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Food stories from a chef

Korea’s Own 'Mother Sauces'

Feb 26, 2021 (Gmt+09:00)

Chef Hooni Kim peers into a clay jar containing Doenjang.  (Photo by Kristin Teig)
Chef Hooni Kim peers into a clay jar containing Doenjang.  (Photo by Kristin Teig)

Korean food is all about ingredients. Not just fresh ingredients but ingredients that have been carefully preserved to last. While every cuisine has its own history of food preservation, few can surpass Korea in terms of the sheer range of ingredients that are preserved not to mention the various preservation techniques used. Koreans utilize every preservation technique available, and they pretty much preserve everything they can get their hands on.

Cabbage, radishes, chives, cucumbers, and all sorts of other vegetables are fermented into kimchi or pickled into jangajji. All types of seafood such as shrimp, octopus, anchovies and fish are salted, fermented and aged into what is called jeotgal. Seafood is also dried to be eaten as a snack or used rehydrated in a soup or stew. As with many other cuisines, fruit is dried or made into wines and preserves. Meat, however, used to be rare so there was never really any surplus to preserve except for the occasional jerky.

Whether through fermenting, pickling, curing, aging, or dehydrating, Korean cuisine is as much about the preservation of the ingredient as it is the cooking of the ingredient. For someone who cooks Korean food, this is very important to understand. Ingredients matter more so than with many other cuisines, because the flavors were already manipulated a long time before the ingredients reached the kitchen. These ingredients were transformed during the process of preservation. Of these preservation methods, fermentation techniques have evolved especially well in Korea, opening the door to myriad new and different flavors and textures.

While kimchi seems to be synonymous with Korean fermentation these days, when I think of Korean fermentation, I think first of Korean jangs. They are the building blocks of most Korean dishes. Jangs can generally be described as fermented pastes or sauces made with soybeans. The three jangs that dominate Korean cuisine are doenjang, ganjang and gochujang. These three foundational jangs are similar to the French “mother sauces” since they are used to create all the other sauces and marinades used in Korean cooking. Having been fermented, the jangs are full of umami and packed with probiotics. Also, because they were fermented with salt, jangs are frequently used in place of salt to season dishes.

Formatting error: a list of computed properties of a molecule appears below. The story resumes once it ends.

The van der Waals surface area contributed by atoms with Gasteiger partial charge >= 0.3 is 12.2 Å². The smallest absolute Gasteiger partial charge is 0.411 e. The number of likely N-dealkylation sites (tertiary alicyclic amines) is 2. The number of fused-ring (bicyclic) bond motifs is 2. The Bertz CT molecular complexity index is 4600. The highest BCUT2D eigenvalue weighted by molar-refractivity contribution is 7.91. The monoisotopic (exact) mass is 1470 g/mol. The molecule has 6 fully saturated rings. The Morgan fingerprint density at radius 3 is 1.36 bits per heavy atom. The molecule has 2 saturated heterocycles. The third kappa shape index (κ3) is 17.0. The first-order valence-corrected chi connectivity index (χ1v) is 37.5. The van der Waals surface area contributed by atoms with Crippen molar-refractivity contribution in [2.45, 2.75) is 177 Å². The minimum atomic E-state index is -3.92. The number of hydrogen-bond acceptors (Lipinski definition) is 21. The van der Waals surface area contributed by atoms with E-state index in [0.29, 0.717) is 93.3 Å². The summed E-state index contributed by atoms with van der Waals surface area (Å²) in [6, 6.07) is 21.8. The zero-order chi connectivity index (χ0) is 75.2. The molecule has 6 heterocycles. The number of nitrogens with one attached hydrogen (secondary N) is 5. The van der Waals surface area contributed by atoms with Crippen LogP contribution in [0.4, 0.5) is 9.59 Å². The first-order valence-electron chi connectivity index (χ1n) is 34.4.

Three Korean mother sauces (clockwise: Doenjang, gochujang and ganjang)  (Photo by Kristin Teig)
Three Korean mother sauces (clockwise: Doenjang, gochujang and ganjang)  (Photo by Kristin Teig)

Doenjang is like Japanese miso on steroids. It has a stronger flavor profile than miso and the traditional fermentation techniques create significantly more probiotics. Doenjang is made by creating a mejoo block of boiled and mashed soybeans. The mejoo is then hung with straw inside and kept warm all winter to create and encourage growth of beneficial bacteria. The mejoo blocks are then placed in large clay jars, covered with salt water, and left to ferment. Eventually, the blocks break down and separate into a top layer of doenjang paste and a bottom layer of ganjang liquid. The jangs are separated and fermented even further, for at least a few months and sometimes up to several years. With age, the flavors of both jangs become more complex and deepen, as they do with wine.

Photo by Kristin Teig
Photo by Kristin Teig
Doenjang tends to have a pretty funky smell similar to that of a strong cheese like Raclette or Epoisses. But a doenjang stew made with good quality doenjang will impart a nutty and earthy taste, full of umami. Doenjang also works well with tofu, meat, and vegetables. Once you have good doenjang, it’s easy to become addicted to it. For Koreans, the funky aroma of doenjang evokes the warmth of home and family.